Cherry orange loaf cake
Dried cherries, pecans and orange zest and juice flavor this not-too-sweet cake, perfect for a holiday breakfast or with coffee and tea.
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1/2 cup powdered sugar
1 tablespoon fresh orange juice
Terry Boyd is the author of Blue Kitchen, a Chicago-based food blog for home cooks. His simple, eclectic cooking focuses on fresh ingredients, big flavors and a cheerful willingness to borrow ideas and techniques from all over the world. A frequent contributor to the Chicago Sun-Times, his recipes have also appeared on the Bon Appétit and Saveur websites.
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Preheat oven to 350 degrees F. Soak cherries in a bowl of hot water for at least 20 minutes.
Pour a little vegetable oil – a teaspoon or less – into a 4×8-inch loaf pan and wipe with a paper towel to coat the bottom and sides. Sprinkle in 1 tablespoon of sugar. Shake, tilt and tap the pan to spread the sugar evenly and coat sides and bottom. Set aside.
In a large bowl, combine flaxseed meal, flour, baking powder, baking soda and salt. Stir well to mix ingredients evenly.
In a measuring cup, combine buttermilk, remaining 1/4 cup of oil, orange zest and vanilla. Drain cherries thoroughly and blot dry with paper towels.
Combine remaining 1 cup of granulated sugar and eggs in another large bowl. Beat with electric mixer at high speed for 3 minutes until pale and thick.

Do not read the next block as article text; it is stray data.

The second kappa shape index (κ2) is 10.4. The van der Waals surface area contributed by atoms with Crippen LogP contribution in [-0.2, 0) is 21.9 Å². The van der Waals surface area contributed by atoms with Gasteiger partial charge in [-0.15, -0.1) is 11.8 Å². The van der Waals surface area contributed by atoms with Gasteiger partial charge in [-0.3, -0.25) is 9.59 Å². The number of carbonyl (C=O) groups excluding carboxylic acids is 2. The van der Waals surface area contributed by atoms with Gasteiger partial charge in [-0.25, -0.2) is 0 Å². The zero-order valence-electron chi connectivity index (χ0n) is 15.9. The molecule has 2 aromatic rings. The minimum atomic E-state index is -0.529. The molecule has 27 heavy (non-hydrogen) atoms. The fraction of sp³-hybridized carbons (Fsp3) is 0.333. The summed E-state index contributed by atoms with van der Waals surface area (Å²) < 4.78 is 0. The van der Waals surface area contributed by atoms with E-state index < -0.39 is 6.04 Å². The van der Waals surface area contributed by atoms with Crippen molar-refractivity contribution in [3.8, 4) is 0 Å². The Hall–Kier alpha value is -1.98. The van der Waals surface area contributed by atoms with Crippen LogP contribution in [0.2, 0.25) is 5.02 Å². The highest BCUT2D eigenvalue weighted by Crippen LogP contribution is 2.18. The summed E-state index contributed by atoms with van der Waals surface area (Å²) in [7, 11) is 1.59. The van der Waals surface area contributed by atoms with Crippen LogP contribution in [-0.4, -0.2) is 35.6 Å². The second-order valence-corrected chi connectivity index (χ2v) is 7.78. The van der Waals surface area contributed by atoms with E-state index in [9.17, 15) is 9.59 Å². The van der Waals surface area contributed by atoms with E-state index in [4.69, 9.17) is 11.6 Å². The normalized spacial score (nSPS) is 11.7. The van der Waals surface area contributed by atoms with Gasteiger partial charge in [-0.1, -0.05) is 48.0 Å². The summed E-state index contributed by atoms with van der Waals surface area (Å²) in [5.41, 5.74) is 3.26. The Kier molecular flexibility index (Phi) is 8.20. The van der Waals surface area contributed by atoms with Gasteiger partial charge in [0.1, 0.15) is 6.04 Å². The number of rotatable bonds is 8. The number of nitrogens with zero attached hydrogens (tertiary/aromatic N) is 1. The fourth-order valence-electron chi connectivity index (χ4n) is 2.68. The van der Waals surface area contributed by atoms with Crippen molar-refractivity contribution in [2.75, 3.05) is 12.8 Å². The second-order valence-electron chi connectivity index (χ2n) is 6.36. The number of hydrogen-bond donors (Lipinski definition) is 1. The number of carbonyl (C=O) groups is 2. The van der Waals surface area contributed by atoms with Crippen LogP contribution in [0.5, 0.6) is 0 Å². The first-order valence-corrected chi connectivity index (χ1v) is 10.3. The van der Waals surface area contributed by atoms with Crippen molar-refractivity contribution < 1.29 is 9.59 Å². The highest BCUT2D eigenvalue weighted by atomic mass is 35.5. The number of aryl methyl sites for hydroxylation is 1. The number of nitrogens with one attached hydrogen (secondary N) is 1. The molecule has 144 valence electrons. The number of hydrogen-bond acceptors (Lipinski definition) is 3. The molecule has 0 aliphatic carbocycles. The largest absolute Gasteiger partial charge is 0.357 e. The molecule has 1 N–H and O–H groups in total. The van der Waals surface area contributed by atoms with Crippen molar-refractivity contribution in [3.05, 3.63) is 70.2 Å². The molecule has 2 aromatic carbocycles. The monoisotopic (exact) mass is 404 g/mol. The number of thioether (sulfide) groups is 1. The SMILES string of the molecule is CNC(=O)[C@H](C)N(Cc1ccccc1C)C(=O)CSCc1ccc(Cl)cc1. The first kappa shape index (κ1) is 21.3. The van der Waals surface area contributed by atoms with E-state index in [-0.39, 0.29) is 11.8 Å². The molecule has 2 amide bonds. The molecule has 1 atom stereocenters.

Add flour mixture to egg mixture, alternating with buttermilk mixture. Start and end with the flour mixture. I generally do about 1/3 of the flour, 1/2 of the buttermilk, 1/3 flour, 1/2 buttermilk and the final 1/3 of the flour. You do this so everything blends more smoothly, so you’re not trying too mix too much dry and wet stuff all at once.
Stir cherries and chopped pecans into batter, mixing carefully to distribute them evenly.
Pour batter into prepared pan and bake at 350º for 55 minutes, or until a wooden pick inserted in center comes out clean. Insert probe in the crack that inevitably forms along the top of the crust—the cake forms a fairly sturdy crust that may serve as a natural scraper, removing telltale underdone batter and leave you with an underdone cake.
Cool in pan for 5 minutes on wire rack. Then remove cake from pan and allow to cool completely on wire rack. I find that working around the edges of the cake with a thin, flexible baking spatula helps loosen it so it will come out easily.
Frost the cake: Make sure the cake is completely cooled before frosting it. Combine powdered sugar and orange juice in a small bowl. Mix it carefully, pressing on it with the back of a spoon to smooth out any little lumps of powdered sugar. And don’t mix the frosting until you’re ready to use it – it will harden quickly and become unusable if you make it ahead. Drizzle over top of cake.
I use a spoon to drizzle the frosting and control it better. Whatever you do, frosting will run down the side of the loaf and pool in the plate. You can either frost the loaf on the serving plate and let the hardened frosting puddle be part of the presentation, or frost it on one plate, then transfer the finished cake to the serving plate.
Don’t you hate when you miss an anniversary? I’m happy to report that I’ve never forgotten our wedding anniversary, but I did miss Blue Kitchen’s third anniversary. Yep. As of November 1st, I’ve been doing this for three years now. So good to be past the terrible twos.
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